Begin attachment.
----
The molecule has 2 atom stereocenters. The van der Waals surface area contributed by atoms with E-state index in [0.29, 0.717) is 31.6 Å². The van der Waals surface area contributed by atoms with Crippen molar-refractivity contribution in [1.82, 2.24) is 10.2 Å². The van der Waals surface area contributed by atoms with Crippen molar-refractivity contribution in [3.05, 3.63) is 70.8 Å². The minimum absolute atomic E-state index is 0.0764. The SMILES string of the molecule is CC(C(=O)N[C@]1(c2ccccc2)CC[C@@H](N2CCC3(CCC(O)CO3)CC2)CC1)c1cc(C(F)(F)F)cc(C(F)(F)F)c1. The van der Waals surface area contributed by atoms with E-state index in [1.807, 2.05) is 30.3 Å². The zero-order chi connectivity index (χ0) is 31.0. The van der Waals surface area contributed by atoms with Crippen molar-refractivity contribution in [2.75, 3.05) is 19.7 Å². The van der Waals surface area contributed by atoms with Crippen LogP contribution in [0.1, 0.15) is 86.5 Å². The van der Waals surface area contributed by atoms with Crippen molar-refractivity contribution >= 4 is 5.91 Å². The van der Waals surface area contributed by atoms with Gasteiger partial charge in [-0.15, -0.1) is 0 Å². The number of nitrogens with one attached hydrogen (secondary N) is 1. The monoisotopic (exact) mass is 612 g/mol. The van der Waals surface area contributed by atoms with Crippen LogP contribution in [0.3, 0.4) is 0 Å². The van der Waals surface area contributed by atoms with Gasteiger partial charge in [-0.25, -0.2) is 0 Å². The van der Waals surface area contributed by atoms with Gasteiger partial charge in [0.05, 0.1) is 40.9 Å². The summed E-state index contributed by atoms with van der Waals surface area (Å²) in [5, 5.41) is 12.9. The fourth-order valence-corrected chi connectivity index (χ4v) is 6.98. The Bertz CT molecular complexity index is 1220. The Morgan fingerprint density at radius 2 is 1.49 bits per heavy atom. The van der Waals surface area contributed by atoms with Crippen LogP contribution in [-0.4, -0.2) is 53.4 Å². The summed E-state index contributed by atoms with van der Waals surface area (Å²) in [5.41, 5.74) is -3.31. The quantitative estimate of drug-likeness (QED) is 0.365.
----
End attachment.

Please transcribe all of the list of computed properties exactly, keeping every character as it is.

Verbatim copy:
The molecule has 2 atom stereocenters. The van der Waals surface area contributed by atoms with E-state index in [0.29, 0.717) is 31.6 Å². The van der Waals surface area contributed by atoms with Crippen molar-refractivity contribution in [1.82, 2.24) is 10.2 Å². The van der Waals surface area contributed by atoms with Crippen molar-refractivity contribution in [3.05, 3.63) is 70.8 Å². The minimum absolute atomic E-state index is 0.0764. The SMILES string of the molecule is CC(C(=O)N[C@]1(c2ccccc2)CC[C@@H](N2CCC3(CCC(O)CO3)CC2)CC1)c1cc(C(F)(F)F)cc(C(F)(F)F)c1. The van der Waals surface area contributed by atoms with E-state index in [1.807, 2.05) is 30.3 Å². The zero-order chi connectivity index (χ0) is 31.0. The van der Waals surface area contributed by atoms with Crippen molar-refractivity contribution in [2.75, 3.05) is 19.7 Å². The van der Waals surface area contributed by atoms with Crippen LogP contribution in [0.1, 0.15) is 86.5 Å². The van der Waals surface area contributed by atoms with Crippen molar-refractivity contribution >= 4 is 5.91 Å². The van der Waals surface area contributed by atoms with Gasteiger partial charge in [-0.15, -0.1) is 0 Å². The number of nitrogens with one attached hydrogen (secondary N) is 1. The monoisotopic (exact) mass is 612 g/mol. The van der Waals surface area contributed by atoms with Crippen LogP contribution in [0.3, 0.4) is 0 Å². The van der Waals surface area contributed by atoms with Gasteiger partial charge in [-0.25, -0.2) is 0 Å². The van der Waals surface area contributed by atoms with Gasteiger partial charge in [0.05, 0.1) is 40.9 Å². The summed E-state index contributed by atoms with van der Waals surface area (Å²) in [5, 5.41) is 12.9. The fourth-order valence-corrected chi connectivity index (χ4v) is 6.98. The Bertz CT molecular complexity index is 1220. The Morgan fingerprint density at radius 2 is 1.49 bits per heavy atom. The van der Waals surface area contributed by atoms with Crippen LogP contribution in [-0.4, -0.2) is 53.4 Å². The summed E-state index contributed by atoms with van der Waals surface area (Å²) in [5.41, 5.74) is -3.31. The quantitative estimate of drug-likeness (QED) is 0.365.